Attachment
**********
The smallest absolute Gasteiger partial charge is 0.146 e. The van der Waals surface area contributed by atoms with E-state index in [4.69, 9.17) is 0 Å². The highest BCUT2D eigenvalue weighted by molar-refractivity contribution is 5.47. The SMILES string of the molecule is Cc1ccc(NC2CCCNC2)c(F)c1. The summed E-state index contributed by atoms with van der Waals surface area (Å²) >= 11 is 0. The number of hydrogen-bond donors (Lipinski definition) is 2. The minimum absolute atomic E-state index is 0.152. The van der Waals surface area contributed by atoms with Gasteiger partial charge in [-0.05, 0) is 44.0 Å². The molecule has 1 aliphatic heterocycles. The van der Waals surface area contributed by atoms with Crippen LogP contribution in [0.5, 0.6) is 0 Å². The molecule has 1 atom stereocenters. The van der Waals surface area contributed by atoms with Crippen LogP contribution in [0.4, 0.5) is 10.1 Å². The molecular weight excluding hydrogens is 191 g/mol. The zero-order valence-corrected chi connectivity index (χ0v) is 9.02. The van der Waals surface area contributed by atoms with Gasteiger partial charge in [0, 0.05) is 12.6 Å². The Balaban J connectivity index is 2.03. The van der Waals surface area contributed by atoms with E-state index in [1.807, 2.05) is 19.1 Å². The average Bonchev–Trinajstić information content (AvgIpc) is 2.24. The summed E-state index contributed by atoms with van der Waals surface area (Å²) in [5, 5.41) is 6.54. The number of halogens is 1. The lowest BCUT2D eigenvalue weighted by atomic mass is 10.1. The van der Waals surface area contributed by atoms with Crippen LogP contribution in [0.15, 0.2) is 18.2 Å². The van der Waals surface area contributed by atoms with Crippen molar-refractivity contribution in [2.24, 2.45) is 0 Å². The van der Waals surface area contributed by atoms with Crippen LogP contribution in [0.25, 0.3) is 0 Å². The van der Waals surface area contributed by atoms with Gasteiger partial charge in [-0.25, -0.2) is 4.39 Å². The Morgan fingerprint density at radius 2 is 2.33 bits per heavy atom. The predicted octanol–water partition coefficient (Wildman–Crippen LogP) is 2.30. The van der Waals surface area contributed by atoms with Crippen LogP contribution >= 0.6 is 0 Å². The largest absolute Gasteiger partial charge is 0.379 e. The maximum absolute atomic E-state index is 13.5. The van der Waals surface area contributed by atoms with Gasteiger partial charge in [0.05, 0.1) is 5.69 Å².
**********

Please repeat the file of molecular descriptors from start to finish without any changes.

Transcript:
The smallest absolute Gasteiger partial charge is 0.146 e. The van der Waals surface area contributed by atoms with E-state index in [4.69, 9.17) is 0 Å². The highest BCUT2D eigenvalue weighted by molar-refractivity contribution is 5.47. The SMILES string of the molecule is Cc1ccc(NC2CCCNC2)c(F)c1. The summed E-state index contributed by atoms with van der Waals surface area (Å²) >= 11 is 0. The number of hydrogen-bond donors (Lipinski definition) is 2. The minimum absolute atomic E-state index is 0.152. The van der Waals surface area contributed by atoms with Gasteiger partial charge in [-0.05, 0) is 44.0 Å². The molecule has 1 aliphatic heterocycles. The van der Waals surface area contributed by atoms with Crippen LogP contribution in [0.5, 0.6) is 0 Å². The molecule has 1 atom stereocenters. The van der Waals surface area contributed by atoms with Crippen LogP contribution in [0.4, 0.5) is 10.1 Å². The molecular weight excluding hydrogens is 191 g/mol. The zero-order valence-corrected chi connectivity index (χ0v) is 9.02. The van der Waals surface area contributed by atoms with Gasteiger partial charge in [0, 0.05) is 12.6 Å². The Balaban J connectivity index is 2.03. The van der Waals surface area contributed by atoms with E-state index in [1.807, 2.05) is 19.1 Å². The average Bonchev–Trinajstić information content (AvgIpc) is 2.24. The summed E-state index contributed by atoms with van der Waals surface area (Å²) in [5, 5.41) is 6.54. The number of halogens is 1. The lowest BCUT2D eigenvalue weighted by atomic mass is 10.1. The van der Waals surface area contributed by atoms with Crippen LogP contribution in [0.15, 0.2) is 18.2 Å². The van der Waals surface area contributed by atoms with Crippen molar-refractivity contribution in [2.24, 2.45) is 0 Å². The van der Waals surface area contributed by atoms with Crippen LogP contribution in [0.25, 0.3) is 0 Å². The van der Waals surface area contributed by atoms with Gasteiger partial charge in [-0.25, -0.2) is 4.39 Å². The Morgan fingerprint density at radius 2 is 2.33 bits per heavy atom. The predicted octanol–water partition coefficient (Wildman–Crippen LogP) is 2.30. The van der Waals surface area contributed by atoms with Crippen LogP contribution >= 0.6 is 0 Å². The largest absolute Gasteiger partial charge is 0.379 e. The maximum absolute atomic E-state index is 13.5. The van der Waals surface area contributed by atoms with Gasteiger partial charge in [0.05, 0.1) is 5.69 Å².